The Monthly August issue 2022
As winter drags on and the rain continues to fall, eyes are not just on the skies but also on parts of the country that are still recovering from the last one-in-100-years event. When the floodwaters subside, when the decisions are made about whether to rebuild or rethink, we can be too often guilty of looking away and thinking the story is done. For the August issue of The Monthly, John van Tiggelen takes us to Lismore: to the human toll and the logistical quandaries of seeking higher ground in a time of climate crisis.
Good journalism renders familiar stories urgent, makes us understand them through a different lens. The US Supreme Court unpicking Roe v Wade might be met locally with the confidence that, on abortion, Australia’s position is more secure. But, as Sarah Krasnostein outlines in her essay, the gulf between legislative framework and lived experience in reproductive rights demands we resist complacency. And, 20 years on from the Bali bombing, not only is the story not finished, but some of the legal processes are as tangled in war-on-terror complexities as ever. Bronwyn Adcock talks us through the interminable fate of Hambali.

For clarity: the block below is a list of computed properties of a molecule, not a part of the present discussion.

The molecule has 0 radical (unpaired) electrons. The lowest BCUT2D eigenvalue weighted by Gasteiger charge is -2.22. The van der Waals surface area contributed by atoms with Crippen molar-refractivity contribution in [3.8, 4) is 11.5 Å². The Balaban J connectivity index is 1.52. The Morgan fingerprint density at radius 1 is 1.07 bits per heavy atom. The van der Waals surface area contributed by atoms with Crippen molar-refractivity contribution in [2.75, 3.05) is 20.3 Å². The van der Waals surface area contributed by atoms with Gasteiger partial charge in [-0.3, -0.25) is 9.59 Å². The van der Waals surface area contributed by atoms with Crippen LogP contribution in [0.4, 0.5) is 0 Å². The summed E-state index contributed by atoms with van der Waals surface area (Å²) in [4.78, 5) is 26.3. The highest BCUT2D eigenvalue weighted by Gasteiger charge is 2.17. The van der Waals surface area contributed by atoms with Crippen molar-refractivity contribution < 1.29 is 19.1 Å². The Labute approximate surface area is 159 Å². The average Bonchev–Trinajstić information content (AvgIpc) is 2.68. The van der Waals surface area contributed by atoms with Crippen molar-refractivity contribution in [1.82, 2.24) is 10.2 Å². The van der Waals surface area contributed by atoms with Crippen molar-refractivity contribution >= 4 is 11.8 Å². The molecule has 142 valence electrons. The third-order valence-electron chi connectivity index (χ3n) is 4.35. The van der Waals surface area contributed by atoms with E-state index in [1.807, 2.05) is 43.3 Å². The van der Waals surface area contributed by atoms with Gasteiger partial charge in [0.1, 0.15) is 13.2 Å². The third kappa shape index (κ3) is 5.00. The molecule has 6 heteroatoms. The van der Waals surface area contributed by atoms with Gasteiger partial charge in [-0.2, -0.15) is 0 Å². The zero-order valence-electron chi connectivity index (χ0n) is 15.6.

And if it’s long views you’re after, there are few that are longer than that afforded this month by NASA’s new James Webb Space Telescope, as explained by Paul Davies. We also present a personal tribute to the late Frank Moorhouse by Fiona Giles, and more besides.